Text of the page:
The Canals of Rotterdam
The canals of Rotterdam, also known as singels, draw beautiful green lines through the city. How did we actually get those canals? In this blog article, illustrated with pretty autumn pictures, I dive into the history of these green structures.
Traditionally, singels were the waters on the edge of the old town. The city was literally surrounded by by them, hence the Dutch word omsingelen. Mostly they were defenses, meant to keep invaders out of the city.
Singels and vests
Rotterdam has never had such impressive fortifications as some other cities. But there were indeed a number of singels, also known as vests: Goudsesingel, Coolsingel and Schiedamsesingel. These have all been closed for the sake of progress. But in the course of time the word singel has changed to a watercourse decorated with greenery, no longer necessarily located on the edge of the city.
Rotterdam owes its canals mainly to one man: Willem Nicolaas Rose, city architect from 1839 to 1855. Later he also became Rijksbouwmeester (national chief architect); he was the first to use this honorary title. In 1842 Rose devised a plan to do something about the water management in Rotterdam.
This water management was a very urgent matter. The city’s many waters were seriously polluted. There was no decent sewage system, so all trash was dumped directly into the nearest water. Not only did this create an unbearable stench; it was also a major threat to public health. The polluted water was also used as drinking water. At that time, Rotterdam was ravaged by cholera epidemics that killed thousands of fellow citizens.
In the Waterstad (Watertown), the area outside the dikes, south of Hoogstraat, the situation was not that bad. This part of Rotterdam, somewhat comparable to the Amsterdam canal belt, was mainly home to the wealthier Rotterdammers. Wijnhaven, Oude Haven, Haringvliet, Blaak, Leuvehaven and Scheepmakershaven were directly connected to the river Nieuwe Maas and therefore also to the North Sea. The tides washed these harbours clean daily.
But the packed old town didn’t have that luxury. The many canals there were in fact open sewers, as you can still see them in third world cities today. Moreover, the city was already growing steadily at that time, across the city vests, into the polder. And the water management in those areas was also abominable.
Rose’s Water Project provided for the construction of two series of canals in the polder: an eastern and a western section. By allowing water from the river to flow through the old town’s vests to the lower-lying polder city and pumping it away via the new canals, the water quality should improve considerably. At least in the polder; the old town benefited very little from the plan. The situation only improved there when a decent sewerage system was installed decades later.
Though the water issue was crying out for a solution, the city council continued to hesitate for years to put money into it. It was not until 1854, after another cholera epidemic, that it was decided to implement the Water Project, slightly modified. And so Westersingel and Spoorsingel were created on the west side of the town and Boezemsingel, Crooswijksesingel, and Noordsingel on the east side. Father and son Zocher, also known for The Park, were responsible for the design.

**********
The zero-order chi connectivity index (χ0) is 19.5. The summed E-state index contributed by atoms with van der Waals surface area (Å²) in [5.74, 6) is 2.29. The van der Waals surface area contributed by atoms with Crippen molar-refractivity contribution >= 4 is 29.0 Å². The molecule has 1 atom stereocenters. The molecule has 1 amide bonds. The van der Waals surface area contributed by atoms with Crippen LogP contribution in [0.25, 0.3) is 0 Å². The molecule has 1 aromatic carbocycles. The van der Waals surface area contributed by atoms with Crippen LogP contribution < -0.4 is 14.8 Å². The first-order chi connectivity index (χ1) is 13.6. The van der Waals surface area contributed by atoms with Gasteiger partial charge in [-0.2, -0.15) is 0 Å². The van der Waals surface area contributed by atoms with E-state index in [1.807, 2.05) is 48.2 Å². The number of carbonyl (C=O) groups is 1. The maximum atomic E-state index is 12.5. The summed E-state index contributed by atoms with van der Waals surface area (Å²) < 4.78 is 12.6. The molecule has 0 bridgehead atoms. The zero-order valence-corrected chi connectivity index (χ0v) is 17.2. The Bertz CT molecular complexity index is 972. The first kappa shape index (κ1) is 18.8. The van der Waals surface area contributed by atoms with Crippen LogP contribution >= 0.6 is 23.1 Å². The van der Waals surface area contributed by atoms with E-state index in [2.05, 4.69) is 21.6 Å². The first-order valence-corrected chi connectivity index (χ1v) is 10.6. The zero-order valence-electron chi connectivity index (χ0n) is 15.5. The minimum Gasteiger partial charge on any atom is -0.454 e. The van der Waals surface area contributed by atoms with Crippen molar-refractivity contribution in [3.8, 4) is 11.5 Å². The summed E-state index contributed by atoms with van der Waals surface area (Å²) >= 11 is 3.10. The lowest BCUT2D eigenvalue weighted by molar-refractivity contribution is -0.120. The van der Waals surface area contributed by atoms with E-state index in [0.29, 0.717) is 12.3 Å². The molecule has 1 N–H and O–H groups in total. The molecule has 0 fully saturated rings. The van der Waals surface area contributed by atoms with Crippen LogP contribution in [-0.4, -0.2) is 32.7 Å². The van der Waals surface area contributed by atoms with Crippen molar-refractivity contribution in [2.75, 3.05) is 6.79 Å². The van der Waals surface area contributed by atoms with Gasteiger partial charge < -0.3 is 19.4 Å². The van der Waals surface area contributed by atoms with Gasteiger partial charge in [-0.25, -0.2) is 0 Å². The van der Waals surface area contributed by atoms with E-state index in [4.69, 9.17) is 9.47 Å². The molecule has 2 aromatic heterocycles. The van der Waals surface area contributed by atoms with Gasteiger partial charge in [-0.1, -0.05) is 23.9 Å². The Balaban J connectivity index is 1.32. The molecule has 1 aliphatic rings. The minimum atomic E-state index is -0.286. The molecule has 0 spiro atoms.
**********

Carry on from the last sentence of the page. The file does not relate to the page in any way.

In addition to water management, the canals also provided urban structures. They were ideal settings for the construction of homes in the more expensive segment: villas and townhouses. The working-class houses were built in the streets beyond. No, even at that time wealth was not distributed fairly. In fact, the gap between rich and poor was even bigger than it is today. But in this way mixed neighborhoods were created where the different population groups lived in close proximity.
The growing city
Rotterdam grew from 100,000 inhabitants in 1870 to 600,000 inhabitants in 1930. As a result, the canals would not remain on the outskirts of the city for long. In fact, the Central Station is now located exactly on the axis of the western series of singels. But the concept of the canals was so successful that it was regularly used in later urban expansions. This is how Provenierssingel, Bergsingel and Essenburgsingel came into being.
But the best example is Heemraadssingel, layed out in three phases between 1893 and 1926. Of all the canals in Rotterdam, this is perhaps the one with the most allure. In the middle part, this green urban space is no less than 120 meters wide. Apparently that was considered a bit too much of a good thing, because in the last phase that width was reduced to a still generous hundred meters.
The idea of singels was also used in the design for Blijdorp. The Statensingel winds through this neighbourhood, which was built in the 1930s. An elongated park with a wide variety of trees.
In the expansion districts on the southbank we also see the singels make their appearance. Boergoensevliet and Lepelaarsingel in Charlois, for example, and Lede and Langegeer in Vreewijk. But the planting is often a bit more austere than around the northern canals. Nor do we find any villas and townhouses here. A hundred years ago, “Zuid” was already facing an image problem.
Although the water project was primarily intended for water management, the aesthetic aspects already played a role at that time. One of the objectives was, in Rose’s words: “to beautify the surroundings of the city in such a way that Rotterdam will have a more graceful appearance on the landward side.” Today, anyone who takes a walk along the canals of Rotterdam can only conclude that the project has been particularly successful in this regard.